Tuesday, November 9, 2010

Scan Anxiety Redux

The waiting room for the mammograms was completely filled this morning. By the time I was finished with my half hour series of scans and rescans, half were gone. I was told that this will be my last 'diagnostic scan; no more high magnifications' but now I don't know how true that is. Slowly all the other patients disappeared until only two of us remained. The other lady was BRAC2 and had had triple negative BC also, very rare to meet them in the flesh aside from my neighbor diagnosed at the same time as I. Five years later, she developed estrogen positive BC in her lymph node. This was not considered a recurrence but a new primary. Finally even she disappeared (with a clean bill of health) and it was just me thinking unhappy thoughts. For one thing, I was already late for the radiation oncology meeting. (They did tell me later I should have reminded them of that, that perhaps I would have been dealt with quicker but past experience has been there is no speeding up anything there). Finally I was called into a room with the radiologist, a bad sign right there as usually these people just sign a letter of good news and are never seen. She said that she would need to ultrasound my 'mass'. Instantly I felt my world crumbling and started to panic. Almost 2 hours later, I still feel sick to my stomach. I must have looked terrified. She told me not to panic, that although there have been changes since last year, it was probably nothing. So after the ultrasound in which I held my breath choking back tears, the radiologist said what happened is that I had a hemotoma after the surgeries but now, 2 years later, it is solidifying. On the mammogram, it looks like a tumor but the ultrasound shows it as fluid with small lumps of fibrous stuff forming so it is not a tumor.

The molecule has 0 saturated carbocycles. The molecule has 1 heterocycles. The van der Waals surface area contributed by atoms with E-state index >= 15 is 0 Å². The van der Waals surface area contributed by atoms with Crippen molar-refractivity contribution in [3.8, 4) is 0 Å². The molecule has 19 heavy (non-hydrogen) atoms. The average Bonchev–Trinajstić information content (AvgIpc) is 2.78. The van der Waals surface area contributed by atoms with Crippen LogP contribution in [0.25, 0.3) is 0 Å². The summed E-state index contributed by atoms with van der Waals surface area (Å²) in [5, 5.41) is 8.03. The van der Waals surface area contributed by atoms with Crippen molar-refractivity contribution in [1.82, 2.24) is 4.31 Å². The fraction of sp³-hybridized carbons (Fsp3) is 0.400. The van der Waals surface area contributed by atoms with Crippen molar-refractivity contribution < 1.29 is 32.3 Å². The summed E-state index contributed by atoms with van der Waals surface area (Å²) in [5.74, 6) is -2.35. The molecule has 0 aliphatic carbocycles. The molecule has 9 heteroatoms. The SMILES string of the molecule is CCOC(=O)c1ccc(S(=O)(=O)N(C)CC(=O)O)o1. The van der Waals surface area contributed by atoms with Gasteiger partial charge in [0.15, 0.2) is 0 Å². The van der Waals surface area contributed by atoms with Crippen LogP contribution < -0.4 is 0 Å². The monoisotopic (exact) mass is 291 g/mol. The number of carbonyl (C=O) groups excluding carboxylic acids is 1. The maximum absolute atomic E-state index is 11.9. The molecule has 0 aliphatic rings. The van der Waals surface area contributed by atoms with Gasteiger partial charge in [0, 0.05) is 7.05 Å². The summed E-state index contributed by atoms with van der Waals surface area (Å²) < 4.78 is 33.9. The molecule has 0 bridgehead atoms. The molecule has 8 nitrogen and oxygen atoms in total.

On to the radiation oncologist, which was anticlimatic. I wanted her to confirm what the radiologists had said but she said she was not a radiologist (which is what I thought a radiation oncologist was). Until next summer, I am supposed to be seen every 3 months. The two years of intensive surveillance starts when you finish treatment, not when you are diagnosed.

All in all, I was gone nearly 4 hours.

It is beautiful outside. Maybe I'll go for a walk and calm myself down.

And now, no X-mas with all the grandkids. Shanna and her family are coming around Thanksgiving instead. Her husband has a medical condition that could only be treated in Canada. Go figure. This is according to his Harvard based specialist. It is not a fatal condition but one that seriously impacts his quality of life. Originially everything was set up in Toronto but now they are seeing if the procedure could be done closer to us as in Windsor.

3 comments:

Holly said...

Sue - i hear your anxiety and fear all the way in LA! i felt the same way just a few weeks ago...mammo, utz, bx and then...it's 'probably' just late changes in the tissue secondary to xrt...ugh...

my providers 'date' me from dx, not end of tx...so they consider me 3 1/2 years out...

Teri Bernstein said...

I was wondering if you had a scan today...a comment in your post yesterday got me wondering...but my online access when I am at SMC precludes me from seeing the word verification cod that allows me to post. ie...keeps me out of SoME trouble....

word verification today: surbali
every hear of that?

Kathy;Chris said...

Sue,
Thanks for sharing your thoughts and emotions as you went through this procedure...I feel for you and can hear your fear and frustration...why are these processes still so isolating and dehumanizing?
I've just had another of many repeat mamogram( and one bilateral ultra sound) and callbacks because there is 'something they can't see well enough' on my original mamogram. Even though these have been false alarms I'm concerned about all the additional exposure, and end up thinking this time they may find something real. It makes me want to stop having mamograms altogether... but now the OB/GYN folks won't renew my HRT without one.....
Have a wonderful thanksgiving with your beautiful kids and grandchildren.
Kathy

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